His recent birthday had been celebrated at a banquet in his honour attended by the leaders of the nation, but of course by this time he had come under somewhat severe criticism by Western armchair critics.
Never mind all of that. To me he was still a hero, and one whose hand I longed to shake. The officials handling our film crew came up with the usual anodyne answers to our unexpected request. He was a busy man. He wasn’t always at home. He had been in poor health. He was never in Beijing, and they were sorry a meeting could not be arranged.
After a month or so we were taken inland to visit the extraordinary village of Dazhai, in Shansi province, which had been used by Mao as the model for agricultural work, and had become the focus of all sorts of ridiculous claims. Millions of people were taken to visit Dazhai, the claims of miraculous production figures were later exploded after the end of the Cultural Revolution and the death of Mao Tse-Tung. Be that as it may, we spent a day or two there, and one evening when we were dining in the capacious restaurant supplied so that the village could handle its multitudinous visitors, I spotted a group of elderly men eating at a table across the other side of the restaurant, and I felt almost certain one of them was Rewi Alley.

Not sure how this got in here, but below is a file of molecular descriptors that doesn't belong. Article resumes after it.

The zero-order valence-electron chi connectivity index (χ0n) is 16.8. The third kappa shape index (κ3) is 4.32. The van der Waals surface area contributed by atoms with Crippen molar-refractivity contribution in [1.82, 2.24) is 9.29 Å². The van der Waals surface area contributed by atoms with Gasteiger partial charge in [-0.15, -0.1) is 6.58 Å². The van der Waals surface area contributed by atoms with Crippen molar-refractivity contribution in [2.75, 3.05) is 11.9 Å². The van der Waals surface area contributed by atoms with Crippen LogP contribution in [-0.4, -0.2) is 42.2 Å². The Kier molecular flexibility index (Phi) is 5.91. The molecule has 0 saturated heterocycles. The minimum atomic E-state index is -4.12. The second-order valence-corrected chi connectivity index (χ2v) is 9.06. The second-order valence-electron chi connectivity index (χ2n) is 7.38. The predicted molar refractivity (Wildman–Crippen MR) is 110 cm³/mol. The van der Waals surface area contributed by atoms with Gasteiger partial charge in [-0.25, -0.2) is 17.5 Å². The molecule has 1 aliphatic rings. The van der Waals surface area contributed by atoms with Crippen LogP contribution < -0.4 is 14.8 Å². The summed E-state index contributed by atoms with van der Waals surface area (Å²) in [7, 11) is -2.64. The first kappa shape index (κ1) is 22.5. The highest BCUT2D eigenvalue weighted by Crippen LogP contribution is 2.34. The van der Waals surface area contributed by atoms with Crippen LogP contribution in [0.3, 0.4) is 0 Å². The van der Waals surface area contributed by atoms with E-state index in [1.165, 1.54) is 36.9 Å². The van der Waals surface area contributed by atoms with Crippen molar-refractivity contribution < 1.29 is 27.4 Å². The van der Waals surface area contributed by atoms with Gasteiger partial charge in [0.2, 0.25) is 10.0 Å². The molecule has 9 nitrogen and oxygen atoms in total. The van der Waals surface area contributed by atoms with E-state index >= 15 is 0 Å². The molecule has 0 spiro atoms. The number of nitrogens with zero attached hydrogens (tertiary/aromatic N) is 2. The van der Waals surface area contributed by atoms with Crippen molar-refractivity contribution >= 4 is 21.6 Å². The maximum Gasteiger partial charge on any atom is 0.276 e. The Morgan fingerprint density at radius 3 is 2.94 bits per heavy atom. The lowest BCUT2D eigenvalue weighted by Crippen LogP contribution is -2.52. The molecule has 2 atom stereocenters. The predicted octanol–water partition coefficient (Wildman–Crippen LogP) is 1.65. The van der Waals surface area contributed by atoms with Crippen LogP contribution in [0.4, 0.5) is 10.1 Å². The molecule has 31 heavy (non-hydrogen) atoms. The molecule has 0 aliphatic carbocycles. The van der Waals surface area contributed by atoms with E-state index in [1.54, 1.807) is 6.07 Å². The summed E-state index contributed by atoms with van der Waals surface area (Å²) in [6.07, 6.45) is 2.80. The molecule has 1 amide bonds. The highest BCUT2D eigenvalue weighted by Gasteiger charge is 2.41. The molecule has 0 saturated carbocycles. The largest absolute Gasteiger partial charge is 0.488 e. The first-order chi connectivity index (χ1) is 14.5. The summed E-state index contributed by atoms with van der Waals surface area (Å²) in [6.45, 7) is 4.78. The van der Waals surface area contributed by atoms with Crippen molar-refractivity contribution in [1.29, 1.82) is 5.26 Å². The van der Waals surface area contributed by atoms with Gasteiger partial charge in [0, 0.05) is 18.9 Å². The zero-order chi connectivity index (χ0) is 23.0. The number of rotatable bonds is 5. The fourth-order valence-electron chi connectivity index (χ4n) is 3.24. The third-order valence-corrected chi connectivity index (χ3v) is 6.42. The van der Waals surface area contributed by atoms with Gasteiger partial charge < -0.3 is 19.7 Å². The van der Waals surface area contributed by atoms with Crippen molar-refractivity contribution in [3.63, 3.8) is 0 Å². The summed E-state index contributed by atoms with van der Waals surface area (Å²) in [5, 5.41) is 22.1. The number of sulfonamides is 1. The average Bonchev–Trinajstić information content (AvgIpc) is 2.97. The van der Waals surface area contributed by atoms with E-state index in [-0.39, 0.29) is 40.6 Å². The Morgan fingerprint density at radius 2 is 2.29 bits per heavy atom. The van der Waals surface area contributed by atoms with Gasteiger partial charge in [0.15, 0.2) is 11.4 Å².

Taking the bull by the horns, as it were, I approached nervously, introduced myself as a fellow New Zealander in China with a Canadian film crew, and expressed the hope that, after all, we might get a chance to talk to him.  He demurred, said he was pressed for time, and put me off gently. I returned to our table, disappointed, but half an hour or so later I was surprised to find him approaching our table, where he sat down and talked to us for more than half an hour.